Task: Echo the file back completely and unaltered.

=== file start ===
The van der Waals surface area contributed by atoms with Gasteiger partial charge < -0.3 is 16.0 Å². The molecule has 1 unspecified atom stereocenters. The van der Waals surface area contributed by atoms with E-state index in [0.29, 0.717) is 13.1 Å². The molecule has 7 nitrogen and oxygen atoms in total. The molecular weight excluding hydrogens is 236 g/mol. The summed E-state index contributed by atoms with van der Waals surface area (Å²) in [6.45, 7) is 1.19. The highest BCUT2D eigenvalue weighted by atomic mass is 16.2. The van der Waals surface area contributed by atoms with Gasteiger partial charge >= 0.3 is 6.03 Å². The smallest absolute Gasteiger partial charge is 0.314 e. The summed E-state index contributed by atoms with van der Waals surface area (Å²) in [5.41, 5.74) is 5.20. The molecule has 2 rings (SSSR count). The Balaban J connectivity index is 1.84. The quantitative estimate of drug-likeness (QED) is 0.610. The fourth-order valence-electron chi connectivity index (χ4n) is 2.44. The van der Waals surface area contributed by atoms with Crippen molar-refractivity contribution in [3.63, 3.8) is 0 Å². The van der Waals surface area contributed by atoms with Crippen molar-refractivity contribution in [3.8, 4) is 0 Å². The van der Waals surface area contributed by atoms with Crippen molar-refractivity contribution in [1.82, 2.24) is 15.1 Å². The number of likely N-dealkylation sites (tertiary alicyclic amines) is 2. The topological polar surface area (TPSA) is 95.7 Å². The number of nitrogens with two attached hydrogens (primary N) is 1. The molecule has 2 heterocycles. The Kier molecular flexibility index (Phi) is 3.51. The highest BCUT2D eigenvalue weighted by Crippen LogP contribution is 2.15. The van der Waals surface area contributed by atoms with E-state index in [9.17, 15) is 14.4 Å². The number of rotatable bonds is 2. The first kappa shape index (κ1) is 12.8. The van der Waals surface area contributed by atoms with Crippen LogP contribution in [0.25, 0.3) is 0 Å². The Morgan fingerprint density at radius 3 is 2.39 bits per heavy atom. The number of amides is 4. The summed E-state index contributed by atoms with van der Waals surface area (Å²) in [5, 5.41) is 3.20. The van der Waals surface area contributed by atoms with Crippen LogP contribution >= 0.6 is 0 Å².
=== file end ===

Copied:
The van der Waals surface area contributed by atoms with Gasteiger partial charge < -0.3 is 16.0 Å². The molecule has 1 unspecified atom stereocenters. The van der Waals surface area contributed by atoms with E-state index in [0.29, 0.717) is 13.1 Å². The molecule has 7 nitrogen and oxygen atoms in total. The molecular weight excluding hydrogens is 236 g/mol. The summed E-state index contributed by atoms with van der Waals surface area (Å²) in [6.45, 7) is 1.19. The highest BCUT2D eigenvalue weighted by atomic mass is 16.2. The van der Waals surface area contributed by atoms with Gasteiger partial charge >= 0.3 is 6.03 Å². The smallest absolute Gasteiger partial charge is 0.314 e. The summed E-state index contributed by atoms with van der Waals surface area (Å²) in [5.41, 5.74) is 5.20. The molecule has 2 rings (SSSR count). The Balaban J connectivity index is 1.84. The quantitative estimate of drug-likeness (QED) is 0.610. The fourth-order valence-electron chi connectivity index (χ4n) is 2.44. The van der Waals surface area contributed by atoms with Crippen molar-refractivity contribution in [3.63, 3.8) is 0 Å². The van der Waals surface area contributed by atoms with Crippen molar-refractivity contribution in [3.8, 4) is 0 Å². The van der Waals surface area contributed by atoms with Crippen molar-refractivity contribution in [1.82, 2.24) is 15.1 Å². The number of likely N-dealkylation sites (tertiary alicyclic amines) is 2. The topological polar surface area (TPSA) is 95.7 Å². The number of nitrogens with two attached hydrogens (primary N) is 1. The molecule has 2 heterocycles. The Kier molecular flexibility index (Phi) is 3.51. The highest BCUT2D eigenvalue weighted by Crippen LogP contribution is 2.15. The van der Waals surface area contributed by atoms with E-state index in [9.17, 15) is 14.4 Å². The number of rotatable bonds is 2. The first kappa shape index (κ1) is 12.8. The van der Waals surface area contributed by atoms with Crippen LogP contribution in [0.25, 0.3) is 0 Å². The Morgan fingerprint density at radius 3 is 2.39 bits per heavy atom. The number of amides is 4. The summed E-state index contributed by atoms with van der Waals surface area (Å²) in [5, 5.41) is 3.20. The van der Waals surface area contributed by atoms with Crippen LogP contribution >= 0.6 is 0 Å².